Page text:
My 2gg-grandfather (Edward Wells, b.3 Jul 1853, Letcomb, Berkshire, England and
d. 30 Jun 1887, perhaps Boston, MA) worked on a railroad in New England, and was
said to have been crushed to death between two cars. He was a brakeman, age 35
when he died. He left his second wife, and a son, Burtis Edward Wells, when he
died. How would I go about learning whether this is true or not, and further
information about what railroad it was, if so? His death record is not helpful.
Thanks in advance! -- Perry
His death record is helpful in this manner, for you now have:
- the death date
- place of death
Now you begin searching surviving newspapers, most
likely on microfilm, for a report of the train accident. These were "big news"
so you are sure to find a cover story write-up. Yes, his obit might also prove
useful. Look in the papers for the week or two following his death. Please note:
1877 RAILROAD STRIKE. A Google search
located information on nationwide strike which officially began 14 days
following your 2nd great-grandfather's death. That is mighty interesting timing,
he died when tensions had mounted to a nearly unbearable point, I would imagine.
"14 July 1877, A general strike halted the movement of U.S. railroads. In the
following days, strike riots spread across the United States. The next week,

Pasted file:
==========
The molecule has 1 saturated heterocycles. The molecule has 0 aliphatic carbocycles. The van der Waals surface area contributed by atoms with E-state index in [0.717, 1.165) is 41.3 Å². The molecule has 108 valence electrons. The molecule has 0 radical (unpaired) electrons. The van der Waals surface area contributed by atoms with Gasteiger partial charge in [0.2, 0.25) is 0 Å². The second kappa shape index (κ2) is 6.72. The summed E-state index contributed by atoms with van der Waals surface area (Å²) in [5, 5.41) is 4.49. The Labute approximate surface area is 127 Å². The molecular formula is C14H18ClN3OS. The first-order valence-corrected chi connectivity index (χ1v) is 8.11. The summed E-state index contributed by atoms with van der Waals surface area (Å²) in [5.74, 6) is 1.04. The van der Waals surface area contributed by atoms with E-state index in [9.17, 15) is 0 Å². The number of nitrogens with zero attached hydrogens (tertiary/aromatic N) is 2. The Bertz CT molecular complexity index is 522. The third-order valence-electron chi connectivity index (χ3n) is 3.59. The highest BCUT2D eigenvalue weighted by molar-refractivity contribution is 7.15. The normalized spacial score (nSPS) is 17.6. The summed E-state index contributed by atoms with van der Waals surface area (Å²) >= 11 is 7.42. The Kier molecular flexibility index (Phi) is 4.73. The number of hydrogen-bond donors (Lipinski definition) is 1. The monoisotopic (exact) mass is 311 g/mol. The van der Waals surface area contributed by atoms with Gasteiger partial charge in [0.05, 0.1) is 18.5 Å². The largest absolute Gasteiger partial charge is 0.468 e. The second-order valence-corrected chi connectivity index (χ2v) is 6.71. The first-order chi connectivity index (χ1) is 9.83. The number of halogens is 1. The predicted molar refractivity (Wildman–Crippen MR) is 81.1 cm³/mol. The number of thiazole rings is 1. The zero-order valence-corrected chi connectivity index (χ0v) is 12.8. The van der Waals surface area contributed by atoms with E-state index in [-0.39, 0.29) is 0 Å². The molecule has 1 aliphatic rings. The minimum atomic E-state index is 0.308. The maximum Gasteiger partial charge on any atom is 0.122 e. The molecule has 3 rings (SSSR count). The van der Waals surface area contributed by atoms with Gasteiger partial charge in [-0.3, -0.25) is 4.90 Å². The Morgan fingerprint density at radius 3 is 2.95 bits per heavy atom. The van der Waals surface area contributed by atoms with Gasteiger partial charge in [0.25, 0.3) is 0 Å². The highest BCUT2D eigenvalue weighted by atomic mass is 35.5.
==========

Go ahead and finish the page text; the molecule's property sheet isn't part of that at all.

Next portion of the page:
federal troops were called out to force an end to the nationwide strike. At the
"Battle of the Viaduct" in Chicago, federal troops (recently returned from an
Indian massacre) killed 30 workers and wounded over 100." See:
- THE BOSTON GLOBE. From Wikipedia, the
free encyclopedia: "The Boston Globe [...]was founded in 1872 by six Boston
businessmen, led by Eben Jordan, who jointly invested $150,000. The first
issue was published March 4, 1872 and cost four cents. It was originally a
morning daily when it began Sunday publication in 1877. In 1878, The Globe
started an afternoon edition called The Boston Evening Globe, which ceased
publication in 1979."
- DAILY ADVERTISER, BOSTON HERALD & BOSTON
TRAVELER. "The Daily Advertiser was established in 1813 in Boston by
Nathan Hale. The paper grew to prominence through the 19th century taking over
other Boston area papers. [...] The old Boston Herald was founded in 1846 by a
group of Boston printers jointly under the name of John A. French & Company.
[...] Even earlier than the Herald, the Boston Traveler was founded in 1825 as
a bulletin for stage coach listings. In 1912, the Herald acquired the
Traveler, eventually becoming the Boston Herald Traveler, in 1967."
COULDN'T FIND ANYTHING USEFUL HERE
- FAMILY HISTORY LIBRARY CATALOG Place
Search> Boston, part of Massachusetts. Then selecting periodicals and looking
through the list of 1 item. I also did a keyword search for Boston Globe, and
then Boston Herald, and didn't find anything relevant.
- THE FEDERAL RAILROAD ADMINISTRATION site
proved fruitless, since unfortunately it lists accidents post-1975, too late
for your inquiry.
- NORTH EAST RAILS 1805-1900 Accidents &
Wrecks. This site looked interesting, but I didn't have time to look into
this in detail. My impression is that this site leads to hiring a researcher.
Do report back on your progress. Other readers will
benefit from your experience, Perry.
Happy family tree climbing!
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